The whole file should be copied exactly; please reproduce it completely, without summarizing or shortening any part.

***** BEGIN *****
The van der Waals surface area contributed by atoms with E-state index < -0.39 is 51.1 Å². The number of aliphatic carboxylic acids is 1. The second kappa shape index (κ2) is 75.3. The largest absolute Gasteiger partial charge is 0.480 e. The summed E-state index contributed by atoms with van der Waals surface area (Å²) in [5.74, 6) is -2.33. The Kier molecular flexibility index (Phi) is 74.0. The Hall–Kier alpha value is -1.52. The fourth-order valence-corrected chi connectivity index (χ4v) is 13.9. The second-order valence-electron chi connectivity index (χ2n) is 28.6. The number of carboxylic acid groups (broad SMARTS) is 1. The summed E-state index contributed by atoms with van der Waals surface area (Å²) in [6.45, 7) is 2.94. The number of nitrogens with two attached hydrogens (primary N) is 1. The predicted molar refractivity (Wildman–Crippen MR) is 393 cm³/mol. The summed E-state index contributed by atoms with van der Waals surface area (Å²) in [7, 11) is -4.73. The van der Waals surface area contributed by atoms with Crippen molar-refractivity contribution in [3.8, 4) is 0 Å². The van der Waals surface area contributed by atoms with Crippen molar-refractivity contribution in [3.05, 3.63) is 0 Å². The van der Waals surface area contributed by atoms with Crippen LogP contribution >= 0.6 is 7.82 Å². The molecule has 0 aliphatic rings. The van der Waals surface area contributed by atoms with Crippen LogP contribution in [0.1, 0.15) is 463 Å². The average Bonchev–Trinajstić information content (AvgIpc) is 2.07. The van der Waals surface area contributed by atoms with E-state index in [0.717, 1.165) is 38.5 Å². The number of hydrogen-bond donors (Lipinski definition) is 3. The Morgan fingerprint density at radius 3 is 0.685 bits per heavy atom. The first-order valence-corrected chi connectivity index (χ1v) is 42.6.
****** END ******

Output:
The van der Waals surface area contributed by atoms with E-state index < -0.39 is 51.1 Å². The number of aliphatic carboxylic acids is 1. The second kappa shape index (κ2) is 75.3. The largest absolute Gasteiger partial charge is 0.480 e. The summed E-state index contributed by atoms with van der Waals surface area (Å²) in [5.74, 6) is -2.33. The Kier molecular flexibility index (Phi) is 74.0. The Hall–Kier alpha value is -1.52. The fourth-order valence-corrected chi connectivity index (χ4v) is 13.9. The second-order valence-electron chi connectivity index (χ2n) is 28.6. The number of carboxylic acid groups (broad SMARTS) is 1. The summed E-state index contributed by atoms with van der Waals surface area (Å²) in [6.45, 7) is 2.94. The number of nitrogens with two attached hydrogens (primary N) is 1. The predicted molar refractivity (Wildman–Crippen MR) is 393 cm³/mol. The summed E-state index contributed by atoms with van der Waals surface area (Å²) in [7, 11) is -4.73. The van der Waals surface area contributed by atoms with Crippen molar-refractivity contribution in [3.8, 4) is 0 Å². The van der Waals surface area contributed by atoms with Crippen molar-refractivity contribution in [3.05, 3.63) is 0 Å². The van der Waals surface area contributed by atoms with Crippen LogP contribution >= 0.6 is 7.82 Å². The molecule has 0 aliphatic rings. The van der Waals surface area contributed by atoms with Crippen LogP contribution in [0.1, 0.15) is 463 Å². The average Bonchev–Trinajstić information content (AvgIpc) is 2.07. The van der Waals surface area contributed by atoms with E-state index in [0.717, 1.165) is 38.5 Å². The number of hydrogen-bond donors (Lipinski definition) is 3. The Morgan fingerprint density at radius 3 is 0.685 bits per heavy atom. The first-order valence-corrected chi connectivity index (χ1v) is 42.6.